Even with camera ready, you win some, lose some

Even with camera ready, you win some, lose some

For most of my adult life, I’ve carried a camera with me nearly every place I’ve gone. One of the points I’ve often emphasized while speaking about photography to different groups has been this: If you want to take great pictures, it helps to have a camera with you at all times.

That point has become relatively moot in the last decade or so as cellular phones have progressed in sophistication to the point that the camera in my smartphone is now actually more advanced and capable than my expensive, heavy and relatively delicate “good” camera. It also helps that the whole unit fits perfectly into my back pocket and weighs only a fraction of the big, digital SLR I used to have to lug along in a backpack if I was riding my bike, hiking or cross-country skiing.

Whatever the device, even if it’s as close at hand as your own back pocket, you’ve still got to hope for the grace of a moment to make the shot; otherwise that incredible “thing” you’re looking at is gone for good. I’ve got hundreds of missed moments to my credit. Fortunately, sometimes when a photo has proved impossible, a story will do nearly as well.

My most recent “missed moment” came as I was mashing my way around a local mountain bike trail the other evening. With racing season just around the corner, I was doing my best to get some off-road miles in after work as daytime melted quickly toward darkness. Deciding upon one last lap before sundown, I was on the trail just as the creatures of the night began to awaken. Deer dodging is a well-honed self-preservation skill for most mountain bikers, and I’m ever on the lookout for the high-speed shadows to come bursting through the brush.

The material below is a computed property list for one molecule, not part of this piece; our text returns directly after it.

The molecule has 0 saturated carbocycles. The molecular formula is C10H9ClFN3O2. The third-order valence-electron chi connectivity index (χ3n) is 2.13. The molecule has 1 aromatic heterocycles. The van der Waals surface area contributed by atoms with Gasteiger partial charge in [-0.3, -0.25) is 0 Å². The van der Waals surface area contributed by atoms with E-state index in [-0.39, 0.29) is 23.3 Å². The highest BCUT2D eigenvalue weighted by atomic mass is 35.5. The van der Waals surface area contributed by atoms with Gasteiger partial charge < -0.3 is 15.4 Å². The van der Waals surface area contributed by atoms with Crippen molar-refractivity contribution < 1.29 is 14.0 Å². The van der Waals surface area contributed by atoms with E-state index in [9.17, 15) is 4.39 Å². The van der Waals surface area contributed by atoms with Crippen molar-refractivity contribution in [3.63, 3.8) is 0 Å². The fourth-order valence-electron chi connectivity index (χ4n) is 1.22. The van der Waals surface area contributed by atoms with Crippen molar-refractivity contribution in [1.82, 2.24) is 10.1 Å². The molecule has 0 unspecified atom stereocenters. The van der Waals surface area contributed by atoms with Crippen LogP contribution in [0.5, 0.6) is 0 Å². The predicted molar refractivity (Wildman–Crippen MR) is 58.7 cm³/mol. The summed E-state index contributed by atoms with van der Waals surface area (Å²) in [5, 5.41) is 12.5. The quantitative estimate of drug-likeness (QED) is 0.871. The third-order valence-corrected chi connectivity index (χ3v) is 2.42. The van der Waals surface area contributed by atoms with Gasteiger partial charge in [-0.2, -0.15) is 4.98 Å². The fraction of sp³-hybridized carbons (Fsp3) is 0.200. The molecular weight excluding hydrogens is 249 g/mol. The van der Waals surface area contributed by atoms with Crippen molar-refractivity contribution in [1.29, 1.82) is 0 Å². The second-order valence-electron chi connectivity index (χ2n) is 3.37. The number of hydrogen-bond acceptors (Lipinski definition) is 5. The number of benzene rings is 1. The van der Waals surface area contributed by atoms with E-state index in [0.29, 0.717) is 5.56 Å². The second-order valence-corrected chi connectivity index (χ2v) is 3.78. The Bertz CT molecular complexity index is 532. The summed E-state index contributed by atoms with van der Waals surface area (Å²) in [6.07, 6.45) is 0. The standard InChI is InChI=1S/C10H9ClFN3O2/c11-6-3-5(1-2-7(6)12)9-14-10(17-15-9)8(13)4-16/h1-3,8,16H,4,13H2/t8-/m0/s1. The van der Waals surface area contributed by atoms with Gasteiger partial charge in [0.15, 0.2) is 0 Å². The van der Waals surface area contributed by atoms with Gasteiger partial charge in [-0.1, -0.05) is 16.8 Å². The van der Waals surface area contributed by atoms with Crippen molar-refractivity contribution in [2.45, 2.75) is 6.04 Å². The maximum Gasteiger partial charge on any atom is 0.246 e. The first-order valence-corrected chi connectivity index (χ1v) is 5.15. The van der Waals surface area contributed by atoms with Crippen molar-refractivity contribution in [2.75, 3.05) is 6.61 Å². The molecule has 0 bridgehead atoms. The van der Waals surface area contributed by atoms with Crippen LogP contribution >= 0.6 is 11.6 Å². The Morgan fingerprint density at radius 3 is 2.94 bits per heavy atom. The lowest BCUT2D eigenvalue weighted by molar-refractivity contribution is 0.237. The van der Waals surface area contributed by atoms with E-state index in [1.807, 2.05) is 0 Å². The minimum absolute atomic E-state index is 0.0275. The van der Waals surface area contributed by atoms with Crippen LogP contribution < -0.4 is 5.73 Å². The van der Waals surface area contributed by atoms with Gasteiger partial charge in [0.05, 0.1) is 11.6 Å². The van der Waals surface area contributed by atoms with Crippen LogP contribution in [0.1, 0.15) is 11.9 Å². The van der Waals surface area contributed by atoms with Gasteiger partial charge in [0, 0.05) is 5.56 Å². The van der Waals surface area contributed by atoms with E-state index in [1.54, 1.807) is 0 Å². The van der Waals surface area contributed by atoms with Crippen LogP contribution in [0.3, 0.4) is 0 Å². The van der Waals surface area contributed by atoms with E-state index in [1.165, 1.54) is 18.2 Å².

On this particular evening, however, I should have been looking out for something much closer to the ground as I avoided a T-bone crash with a rapidly traveling skunk by no more than 2 feet. Luckily for me, the skunk was coming rather than going, so by the time it squared its squirting end around in my direction, I was already out of range.

My next encounter, just a few seconds later, proved to be even more exciting and instantly became one of those moments I’ve missed with the camera that will be visible forever if only in my mind’s eye. I found myself face to face with my very first whip-poor-will.

A day sleeper, the whip-poor-will forages by night, catching flying insects in its gaping, oversized mouth. Much more frequently heard than seen, the whip-poor-will’s call has inspired poetry, song and legend for centuries. The male cries its own name repeatedly (sometimes seemingly endlessly) throughout the summer night, both to attract a mate and to defend its territory. To call the whip-poor-will a ground nester is a stretch as the adult bird, its eggs and later its young chicks are so thoroughly camouflaged all are nearly impossible to spot. The eggs are simply laid on the ground.

I was only lucky enough to catch my fleeting glimpse because the dark brown bird seemed to be momentarily “dust bathing” in the loose, sandy clay of the trail. One moment of me and the bird was on its way to tell its own story in the growing glow of the rising moon.

If you have comments on this column or questions about the natural world, write The Rail Trail Naturalist, P.O. Box 170, Fredericksburg, OH 44627, or email jlorson@alonovus.com. You also can follow along on Instagram @railtrailnaturalist.

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